Dinoland Guidebook

Booklet Cover

A Realistic and Authentic Re-creation
of Life-size Dinosaurs
and the prehistoric world in which they lived
Dramatic, life-size replicas of nine different types of dinosaurs are shown in their natural prehistoric environment in this fascinating and educational Sinclair Oil Corporation exhibit at the New York World's Fair.
A reenactment of life on earth as it was some 60-million to 180-million years ago, the Sinclair exhibit displays realistic reproductions of dinosaurs ranging in size from the 6-foot-long Ornitholestes to the giant 70-foot Brontosaurus, one of the largest land creatures that ever lived.
The dinosaurs shown in SINCLAIR DINOLAND were constructed by Louis Paul Jonas Studios. Technical consultants were the late Dr. Barnum Brown, Curator Emeritus of the American Museum of Natural History, and Dr. John H. Ostrom, Assistant Curator, Division of Vertebrate Paleontology, Peabody Museum of Natural History, Yale University.
Artist's Rendering of Dinoland

One of the largest and best-known dinosaurs. Called "Thunder Lizard" because the ground supposedly shook when he walked. He was 70 to 80 feet in length and weighed about 20 tons. His very long neck probably enabled him to feed on underwater plants in marshes and streams. He lived in North America, during the Jurassic Period some 135- to 180-million years ago.
On the following pages are the other dinosaurs featured in the SINCLAIR DINOLAND World's Fair exhibit.

STRUTHIOMIMUS (Stru-thi-o-mi-mus) looked like an ostrich, with his long hind limbs and small, hard beak. The name means "ostrich mimic." He was approximately 14 feet long, 7 or 8 feet high. His front legs had clasping fingers and curved claws. He had large eyes and a slender neck. He probably ate fruits and vegetation and perhaps the eggs of other dinosaurs. Struthiomimus lived in the Cretaceous Period in North America some 63- to 135-million years ago.

TRACHODON (Trak-o-don) was a plant-eater. He could walk either on his hind legs or on all fours. The name means "rough tooth." Some trachodons had 1,500 teeth, so arranged that, as one row wore out, another row replaced it. But these many teeth were useless as weapons against flesh-eating dinosaurs. Trachodon was a duck-billed, web -footed dinosaur, about 32 feet long and 14 feet high. He lived in North America in the late Cretaceous Period.

TYRANNOSAURUS (Tye-ran-o-sawr-us) Largest and most terrifying flesh-eater that ever lived. His teeth were 6 inches long, like daggers with sharp, serrated cutting edges. He measured 50 feet from tip to tip, and his head rose 18 to 20 feet above the ground. Known as "Tyrant Lizard," this ferocious giant spelled death and destruction to most other creatures. He existed in Montana in the late Cretaceous Period. Tyrannosaurus reigned supreme for many millions of years.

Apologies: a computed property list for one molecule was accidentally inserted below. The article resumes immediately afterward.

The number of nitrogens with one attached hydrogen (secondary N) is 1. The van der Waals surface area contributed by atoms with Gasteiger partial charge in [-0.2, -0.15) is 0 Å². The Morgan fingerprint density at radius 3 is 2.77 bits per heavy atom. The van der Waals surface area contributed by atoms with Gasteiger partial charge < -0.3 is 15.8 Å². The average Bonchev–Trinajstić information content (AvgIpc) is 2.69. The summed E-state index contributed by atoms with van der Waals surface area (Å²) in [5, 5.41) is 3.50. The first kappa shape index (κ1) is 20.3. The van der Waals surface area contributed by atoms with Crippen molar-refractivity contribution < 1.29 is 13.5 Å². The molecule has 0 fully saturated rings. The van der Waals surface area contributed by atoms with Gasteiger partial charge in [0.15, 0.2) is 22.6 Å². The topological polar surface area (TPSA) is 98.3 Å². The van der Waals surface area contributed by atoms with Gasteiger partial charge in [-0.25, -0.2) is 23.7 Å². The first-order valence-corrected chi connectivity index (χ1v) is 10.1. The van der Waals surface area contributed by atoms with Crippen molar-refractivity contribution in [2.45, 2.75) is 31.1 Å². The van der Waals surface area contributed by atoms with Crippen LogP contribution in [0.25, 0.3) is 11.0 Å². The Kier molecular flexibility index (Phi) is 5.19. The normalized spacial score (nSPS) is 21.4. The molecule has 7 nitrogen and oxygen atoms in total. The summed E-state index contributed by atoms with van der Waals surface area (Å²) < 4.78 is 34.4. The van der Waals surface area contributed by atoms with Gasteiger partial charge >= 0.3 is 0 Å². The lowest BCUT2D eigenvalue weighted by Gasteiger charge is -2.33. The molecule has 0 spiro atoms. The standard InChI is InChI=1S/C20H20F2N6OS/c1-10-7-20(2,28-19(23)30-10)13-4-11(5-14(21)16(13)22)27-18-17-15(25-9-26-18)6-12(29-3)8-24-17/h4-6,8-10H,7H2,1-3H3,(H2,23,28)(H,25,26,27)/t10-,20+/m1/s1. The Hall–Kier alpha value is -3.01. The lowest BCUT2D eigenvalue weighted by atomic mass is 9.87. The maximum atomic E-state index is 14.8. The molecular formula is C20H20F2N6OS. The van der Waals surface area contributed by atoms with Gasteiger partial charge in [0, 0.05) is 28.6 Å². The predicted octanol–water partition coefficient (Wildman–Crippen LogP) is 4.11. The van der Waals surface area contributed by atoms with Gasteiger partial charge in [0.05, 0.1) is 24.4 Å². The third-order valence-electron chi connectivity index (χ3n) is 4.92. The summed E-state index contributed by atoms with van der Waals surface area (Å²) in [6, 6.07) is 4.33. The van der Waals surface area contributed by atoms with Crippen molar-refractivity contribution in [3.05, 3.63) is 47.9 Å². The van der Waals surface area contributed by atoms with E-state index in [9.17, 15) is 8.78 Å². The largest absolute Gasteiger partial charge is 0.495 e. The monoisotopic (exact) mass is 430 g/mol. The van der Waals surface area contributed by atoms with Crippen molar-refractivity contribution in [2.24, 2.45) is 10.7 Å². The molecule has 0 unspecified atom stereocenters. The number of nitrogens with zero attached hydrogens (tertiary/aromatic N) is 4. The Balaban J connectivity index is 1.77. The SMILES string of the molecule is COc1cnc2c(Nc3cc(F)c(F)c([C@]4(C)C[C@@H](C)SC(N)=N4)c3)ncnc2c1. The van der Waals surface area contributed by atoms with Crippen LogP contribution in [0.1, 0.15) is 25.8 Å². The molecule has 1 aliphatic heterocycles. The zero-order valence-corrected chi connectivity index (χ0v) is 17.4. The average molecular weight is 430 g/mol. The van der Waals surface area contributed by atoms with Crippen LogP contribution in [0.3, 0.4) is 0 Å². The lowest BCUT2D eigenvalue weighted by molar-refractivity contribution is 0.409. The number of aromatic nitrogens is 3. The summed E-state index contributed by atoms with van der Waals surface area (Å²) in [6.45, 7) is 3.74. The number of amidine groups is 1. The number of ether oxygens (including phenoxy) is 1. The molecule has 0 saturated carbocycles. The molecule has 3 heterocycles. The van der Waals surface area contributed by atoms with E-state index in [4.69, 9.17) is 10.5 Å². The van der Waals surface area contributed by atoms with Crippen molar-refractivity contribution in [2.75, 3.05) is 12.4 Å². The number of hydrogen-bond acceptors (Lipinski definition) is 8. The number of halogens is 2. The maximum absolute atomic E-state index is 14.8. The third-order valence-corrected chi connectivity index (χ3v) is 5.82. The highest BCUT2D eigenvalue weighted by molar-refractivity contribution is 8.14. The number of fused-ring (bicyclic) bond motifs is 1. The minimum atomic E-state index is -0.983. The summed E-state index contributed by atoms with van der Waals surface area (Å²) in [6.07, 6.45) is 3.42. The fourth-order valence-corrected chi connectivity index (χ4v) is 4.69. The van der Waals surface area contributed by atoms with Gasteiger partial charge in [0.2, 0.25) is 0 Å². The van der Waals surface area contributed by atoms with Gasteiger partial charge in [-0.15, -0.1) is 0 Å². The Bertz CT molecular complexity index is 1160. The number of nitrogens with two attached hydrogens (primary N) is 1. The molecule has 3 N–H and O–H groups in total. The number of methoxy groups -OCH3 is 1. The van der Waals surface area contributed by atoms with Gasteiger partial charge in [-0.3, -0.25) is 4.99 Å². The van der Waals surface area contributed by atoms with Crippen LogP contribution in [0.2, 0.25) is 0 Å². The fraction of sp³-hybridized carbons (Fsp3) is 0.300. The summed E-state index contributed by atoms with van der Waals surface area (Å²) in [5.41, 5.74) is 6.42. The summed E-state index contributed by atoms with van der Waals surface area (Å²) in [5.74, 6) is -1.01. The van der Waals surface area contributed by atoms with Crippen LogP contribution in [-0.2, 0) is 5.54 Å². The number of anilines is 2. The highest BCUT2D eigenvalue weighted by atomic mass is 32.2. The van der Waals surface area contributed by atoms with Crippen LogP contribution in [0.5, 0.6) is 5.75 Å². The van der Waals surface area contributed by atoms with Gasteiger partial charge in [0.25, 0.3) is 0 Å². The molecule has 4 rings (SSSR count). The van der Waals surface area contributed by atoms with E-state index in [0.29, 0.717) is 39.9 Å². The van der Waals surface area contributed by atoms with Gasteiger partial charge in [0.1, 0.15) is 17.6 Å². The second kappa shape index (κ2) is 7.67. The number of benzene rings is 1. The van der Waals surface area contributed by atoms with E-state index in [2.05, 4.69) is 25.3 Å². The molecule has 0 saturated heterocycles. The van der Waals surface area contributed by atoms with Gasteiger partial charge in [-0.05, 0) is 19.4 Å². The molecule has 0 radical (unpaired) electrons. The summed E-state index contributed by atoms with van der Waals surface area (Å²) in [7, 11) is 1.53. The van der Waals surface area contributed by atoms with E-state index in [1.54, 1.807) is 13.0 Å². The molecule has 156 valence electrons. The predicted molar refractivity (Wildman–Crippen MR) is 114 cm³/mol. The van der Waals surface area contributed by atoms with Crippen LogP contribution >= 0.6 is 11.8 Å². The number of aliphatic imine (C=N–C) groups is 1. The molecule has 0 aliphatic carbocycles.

TRICERATOPS (Tri-ser-a-tops) was a giant horned dinosaur. The name means "three horns on the face." This tough-looking fellow resembled a rhinoceros. He was 20 to 30 feet in length, with a skull 7 feet long. His best defense against meat-eating enemies was an active offense, employing the long brow horns. He was a vegetable-feeder with a beak like a parrot's and sharp teeth for chopping up plant food. Triceratops lived in Montana and Wyoming in Cretaceous times.

ANKYLOSAURUS (An-kyle-o-sawr-us) was a walking fortress. The name means "curved lizard." He was completely covered with bony armor which protected him from bigger and stronger dinosaurs. He was about 20 feet long and 6 feet wide. His skull was large, with an extra layer of bony plates. The huge bony club at the end of his tail was mighty useful as a weapon. Ankylosaurus was a plant-eater. He lived in Western United States and Canada during the Cretaceous Period.

CORYTHOSAURUS (Kor-ith-o-sawr-us) Although this duck-billed dinosaur averaged 30 feet in length, he was no match for the flesh-eating dinosaurs of his time. He lived in the water, may have eaten water plants, perhaps shellfish, too. Corythosaurus means "helmet lizard" because of the large crest on his skull, which resembled a Corinthian helmet. He lived in North America during the late Cretaceous times. The duckbills were the most abundant of the dinosaurs.

ORNITHOLESTES (Or-nith-o-les-tes) weighted little more than a turkey. He was lightly built, had many hollow bones. He lived in the last part of the Jurassic Period in Wyoming. From such small, primitive reptiles came the giant, flesh-eating dinosaurs of later times. Alert and fast-moving, he probably fed on lizards and other small ground animals. His skull was comparatively small. Ornitholestes was about 6 feet in length, had a long tail, bird-like feet and sharp claws.

STEGOSAURUS (Steg-o-sawr-us) The double row of bony plates on his back made him one of the oddest-looking of all dinosaurs. Apparently, he fought with his back to his enemies, defending himself with the 4 long spikes on his tail. The front of his jaws formed a sort of beak. He ranged from 18 to 25 feet long, weighed about 4 tons. This slow-moving armored dinosaur fed on soft vegetation, lived in Western United States during the Jurassic Period.


Dinosaurs, although new extinct, dominated all the continents of the world for more than 150 million years.

Sinclair Service Station
Sinclair uses the Dinosaur "Brontosaurus" as a symbol to dramatize the age and quality of the crude oils from which Sinclair Petroleum Products are made -- crudes which were mellowing in the earth millions of years ago when Dinosaurs lived.
Today, Sinclair uses ultra-modern refining techniques to refine and transform these age-old crudes into top-quality Sinclair Gasolines, Motor Oils and other Petroleum Products for motor cars, the home, the farm and for use in modern industry.

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